The next time you notice you are judging or criticizing take a moment to pause and breathe deeply. Steady your breath long enough to inquire about your shadow and discover its root. Ask the questions above. Turn the focus onto the aspects of yourself that feel unworthy or unlovable. Stay with the feelings as best you can. Allow yourself to fully feel them. Write. Breathe. Make some sounds. Move your body. Make time to share your feelings and process everything with a trusted friend.

Each time you move through the steps of getting clear on why you judge or criticize and do the healing work of exploring the shadow, you are that much closer to accepting your darkness and limitations. Self acceptance is the needed medicine for returning to your true nature: . As long as you live in judgement and criticism of yourself and others, you are stuck in patterns of isolation and separation that block you from experiencing your true nature. These blocks are detrimental to your evolution, growth, and ability to generate inner joy. Releasing judgement and reclaiming the shadow is how you come home to who you have been all along:

When I set out to go on a judgement cleanse I had a limited understanding of how my judgements were connected to deeper, hidden aspects of myself, or rather aspects I was trying very hard to conceal. There is a phrase in recovery rooms, Or another favorite, . It’s humbling to admit but it has taken me years to fully grasp the complex meaning behind those words and begin to integrate them into my system. One area where I am working on releasing judgment is around my healing process and how long it seems to take at different times in my life. In the past even writing this would have sent me into a shame spiral, feeling so badly about myself that I wasn’t ‘further along’. Today, in this moment, I am choosing to reclaim the shadow and move towards being in acceptance of where I am on my path: . And to be honest, when I write this piece I feel my resilience, strength, and devotion to personal and spiritual development and that makes me want to keep going to see what’s next.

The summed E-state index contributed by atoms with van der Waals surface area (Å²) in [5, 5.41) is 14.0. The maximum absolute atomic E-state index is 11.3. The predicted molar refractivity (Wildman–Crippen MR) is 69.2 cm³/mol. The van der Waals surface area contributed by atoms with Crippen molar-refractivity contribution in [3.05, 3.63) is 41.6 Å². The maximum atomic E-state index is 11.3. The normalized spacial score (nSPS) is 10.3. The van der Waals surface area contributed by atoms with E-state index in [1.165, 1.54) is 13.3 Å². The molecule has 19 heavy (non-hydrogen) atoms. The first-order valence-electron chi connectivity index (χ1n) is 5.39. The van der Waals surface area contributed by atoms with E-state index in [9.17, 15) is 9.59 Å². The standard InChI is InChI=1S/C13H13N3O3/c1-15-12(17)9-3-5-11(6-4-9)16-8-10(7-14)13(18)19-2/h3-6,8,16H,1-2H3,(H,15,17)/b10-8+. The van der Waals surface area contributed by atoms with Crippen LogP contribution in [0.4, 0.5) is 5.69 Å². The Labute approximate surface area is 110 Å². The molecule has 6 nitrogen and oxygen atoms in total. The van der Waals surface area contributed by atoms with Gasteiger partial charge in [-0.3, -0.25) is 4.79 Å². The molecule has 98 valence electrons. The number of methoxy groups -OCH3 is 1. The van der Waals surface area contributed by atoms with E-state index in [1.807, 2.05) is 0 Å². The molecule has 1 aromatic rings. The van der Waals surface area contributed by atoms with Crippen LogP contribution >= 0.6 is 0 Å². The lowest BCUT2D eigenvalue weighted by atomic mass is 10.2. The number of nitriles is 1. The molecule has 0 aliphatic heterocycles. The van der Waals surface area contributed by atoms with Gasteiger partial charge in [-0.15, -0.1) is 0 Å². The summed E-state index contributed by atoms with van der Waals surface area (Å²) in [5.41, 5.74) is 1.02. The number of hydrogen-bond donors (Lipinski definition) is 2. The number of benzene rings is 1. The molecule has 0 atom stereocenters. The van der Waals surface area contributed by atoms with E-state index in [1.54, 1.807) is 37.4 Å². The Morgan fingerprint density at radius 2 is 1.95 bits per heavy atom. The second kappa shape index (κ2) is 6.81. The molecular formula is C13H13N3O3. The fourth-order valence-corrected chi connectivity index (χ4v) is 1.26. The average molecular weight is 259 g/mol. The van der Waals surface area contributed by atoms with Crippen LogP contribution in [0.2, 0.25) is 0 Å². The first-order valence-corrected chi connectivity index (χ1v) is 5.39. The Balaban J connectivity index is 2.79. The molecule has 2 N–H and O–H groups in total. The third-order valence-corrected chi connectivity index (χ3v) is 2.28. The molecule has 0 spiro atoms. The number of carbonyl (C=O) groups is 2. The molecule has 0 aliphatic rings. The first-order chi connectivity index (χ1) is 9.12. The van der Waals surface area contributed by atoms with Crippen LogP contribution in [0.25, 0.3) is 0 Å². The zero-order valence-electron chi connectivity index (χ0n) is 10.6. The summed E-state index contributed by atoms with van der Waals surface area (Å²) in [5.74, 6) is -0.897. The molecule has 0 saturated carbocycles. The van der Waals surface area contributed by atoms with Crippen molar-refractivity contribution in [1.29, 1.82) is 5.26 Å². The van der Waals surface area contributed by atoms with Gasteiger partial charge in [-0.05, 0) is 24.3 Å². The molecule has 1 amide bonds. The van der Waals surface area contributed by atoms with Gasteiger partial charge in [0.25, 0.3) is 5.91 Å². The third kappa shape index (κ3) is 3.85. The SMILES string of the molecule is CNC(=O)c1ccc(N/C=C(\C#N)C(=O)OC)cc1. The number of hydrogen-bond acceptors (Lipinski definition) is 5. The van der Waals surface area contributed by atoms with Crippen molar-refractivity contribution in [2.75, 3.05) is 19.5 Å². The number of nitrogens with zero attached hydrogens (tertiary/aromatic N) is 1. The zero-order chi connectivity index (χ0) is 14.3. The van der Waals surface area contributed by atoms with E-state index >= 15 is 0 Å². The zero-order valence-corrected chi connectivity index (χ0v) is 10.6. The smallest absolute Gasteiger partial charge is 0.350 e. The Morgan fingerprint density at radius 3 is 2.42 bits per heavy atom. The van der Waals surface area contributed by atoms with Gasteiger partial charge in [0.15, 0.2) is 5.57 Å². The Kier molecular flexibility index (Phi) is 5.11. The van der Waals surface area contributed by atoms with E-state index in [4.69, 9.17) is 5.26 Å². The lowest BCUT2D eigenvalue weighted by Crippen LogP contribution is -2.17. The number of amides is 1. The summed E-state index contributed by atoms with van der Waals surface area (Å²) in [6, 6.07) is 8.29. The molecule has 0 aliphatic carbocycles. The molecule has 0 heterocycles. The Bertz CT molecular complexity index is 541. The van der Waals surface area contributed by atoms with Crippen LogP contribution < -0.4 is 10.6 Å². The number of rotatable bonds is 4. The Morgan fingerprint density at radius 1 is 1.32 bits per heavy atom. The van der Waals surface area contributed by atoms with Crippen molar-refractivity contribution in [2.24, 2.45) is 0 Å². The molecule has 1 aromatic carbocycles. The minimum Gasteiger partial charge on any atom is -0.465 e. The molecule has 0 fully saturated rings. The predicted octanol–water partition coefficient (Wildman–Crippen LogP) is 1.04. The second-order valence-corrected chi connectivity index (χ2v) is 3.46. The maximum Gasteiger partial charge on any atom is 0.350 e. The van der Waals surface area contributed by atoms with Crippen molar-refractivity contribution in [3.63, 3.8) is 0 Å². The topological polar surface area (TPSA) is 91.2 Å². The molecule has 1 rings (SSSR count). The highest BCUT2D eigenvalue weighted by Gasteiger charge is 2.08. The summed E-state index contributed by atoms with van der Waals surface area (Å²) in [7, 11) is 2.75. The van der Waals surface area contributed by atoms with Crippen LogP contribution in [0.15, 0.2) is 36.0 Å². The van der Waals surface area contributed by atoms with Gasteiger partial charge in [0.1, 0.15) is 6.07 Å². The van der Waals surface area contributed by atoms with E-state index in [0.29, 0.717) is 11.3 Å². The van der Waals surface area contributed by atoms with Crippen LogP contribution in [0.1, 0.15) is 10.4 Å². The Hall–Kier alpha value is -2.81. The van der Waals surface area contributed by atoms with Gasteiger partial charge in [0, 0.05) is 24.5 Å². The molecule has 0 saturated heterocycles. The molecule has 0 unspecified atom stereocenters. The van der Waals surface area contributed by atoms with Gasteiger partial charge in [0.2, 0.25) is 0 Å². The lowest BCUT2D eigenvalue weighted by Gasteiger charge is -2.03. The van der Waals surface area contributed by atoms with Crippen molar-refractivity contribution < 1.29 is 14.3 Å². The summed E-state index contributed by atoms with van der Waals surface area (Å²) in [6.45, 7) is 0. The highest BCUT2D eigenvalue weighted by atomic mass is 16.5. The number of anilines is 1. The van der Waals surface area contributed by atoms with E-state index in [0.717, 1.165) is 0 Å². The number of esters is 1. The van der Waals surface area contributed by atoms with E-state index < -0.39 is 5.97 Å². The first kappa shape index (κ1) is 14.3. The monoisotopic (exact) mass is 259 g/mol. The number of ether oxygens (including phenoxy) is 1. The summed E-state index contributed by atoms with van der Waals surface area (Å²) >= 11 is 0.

Healing doesn’t happen in a vacuum and it is in no way linear. We heal in cycles and b putting ourselves way out there in front of each other. We heal by admitting what we are struggling, by sharing our experiences with people that we trust, and by showing up for others when they need it. I know this shadow work is a big part of what I am here to focus on this year. In some ways I will be working with releasing judgement and reclaiming the shadow for quite some time and I am perfectly okay with that. I am open to this healing happening with ease, grace, and acceleration, but I am ultimately really just open to how it continues to show up and evolve in my life, without judgement of course.

All my heart. x






Leave a Comment
Tagged under: breathwork , Nike Women’s WMNS Lunar Sculpt Gymnastics Shoes Azul Chlk Bl / Brght Crmsnobsdnrcr JKEVM
, AllhqFashion Womens High Heels Zipper Zipper Peep Toe Sandals Black C1pgZnNlG
, reclaiming the shadow , shadow , spiritual growth

Jenny 01/18/2017

Contact Information

Mailing address: The History of Cartography Project University of Wisconsin Department of Geography 470 Science Hall 550 North Park Street Madison WI 53706-1404 USA

Tel: +1-608-263-3992 Fax: +1-608-263-0762

Email: hcart@geography.wisc.edu

Project Links

University of Wisconsin Links

University of Chicago Links

Theme by AcademiaThemes

Copyright © 2018 History of Cartography Project. All Rights Reserved